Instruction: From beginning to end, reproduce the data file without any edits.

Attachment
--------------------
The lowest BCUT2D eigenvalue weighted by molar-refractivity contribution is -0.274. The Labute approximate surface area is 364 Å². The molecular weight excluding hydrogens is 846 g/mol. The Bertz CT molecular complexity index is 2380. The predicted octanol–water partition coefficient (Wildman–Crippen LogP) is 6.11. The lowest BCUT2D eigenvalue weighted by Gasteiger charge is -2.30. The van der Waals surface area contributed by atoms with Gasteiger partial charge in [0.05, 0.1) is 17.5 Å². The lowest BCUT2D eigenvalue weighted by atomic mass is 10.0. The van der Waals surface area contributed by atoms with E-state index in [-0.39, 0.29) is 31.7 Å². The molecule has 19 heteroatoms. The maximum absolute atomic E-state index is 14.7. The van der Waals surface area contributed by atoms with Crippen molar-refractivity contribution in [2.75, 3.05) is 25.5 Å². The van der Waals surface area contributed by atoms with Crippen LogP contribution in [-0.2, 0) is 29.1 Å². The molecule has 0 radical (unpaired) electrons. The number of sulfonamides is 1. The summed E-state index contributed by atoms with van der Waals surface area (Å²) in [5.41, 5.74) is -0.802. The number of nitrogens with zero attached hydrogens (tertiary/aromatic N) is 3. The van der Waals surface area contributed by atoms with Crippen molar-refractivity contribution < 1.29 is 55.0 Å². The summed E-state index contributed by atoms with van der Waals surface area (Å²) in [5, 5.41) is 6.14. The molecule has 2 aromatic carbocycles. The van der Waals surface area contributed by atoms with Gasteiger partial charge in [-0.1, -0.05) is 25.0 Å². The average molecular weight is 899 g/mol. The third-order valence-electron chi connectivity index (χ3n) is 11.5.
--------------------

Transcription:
The lowest BCUT2D eigenvalue weighted by molar-refractivity contribution is -0.274. The Labute approximate surface area is 364 Å². The molecular weight excluding hydrogens is 846 g/mol. The Bertz CT molecular complexity index is 2380. The predicted octanol–water partition coefficient (Wildman–Crippen LogP) is 6.11. The lowest BCUT2D eigenvalue weighted by Gasteiger charge is -2.30. The van der Waals surface area contributed by atoms with Gasteiger partial charge in [0.05, 0.1) is 17.5 Å². The lowest BCUT2D eigenvalue weighted by atomic mass is 10.0. The van der Waals surface area contributed by atoms with E-state index in [-0.39, 0.29) is 31.7 Å². The molecule has 19 heteroatoms. The maximum absolute atomic E-state index is 14.7. The van der Waals surface area contributed by atoms with Crippen molar-refractivity contribution in [2.75, 3.05) is 25.5 Å². The van der Waals surface area contributed by atoms with Crippen LogP contribution in [-0.2, 0) is 29.1 Å². The molecule has 0 radical (unpaired) electrons. The number of sulfonamides is 1. The summed E-state index contributed by atoms with van der Waals surface area (Å²) in [5.41, 5.74) is -0.802. The number of nitrogens with zero attached hydrogens (tertiary/aromatic N) is 3. The van der Waals surface area contributed by atoms with Crippen molar-refractivity contribution < 1.29 is 55.0 Å². The summed E-state index contributed by atoms with van der Waals surface area (Å²) in [5, 5.41) is 6.14. The molecule has 2 aromatic carbocycles. The van der Waals surface area contributed by atoms with Gasteiger partial charge in [-0.1, -0.05) is 25.0 Å². The average molecular weight is 899 g/mol. The third-order valence-electron chi connectivity index (χ3n) is 11.5.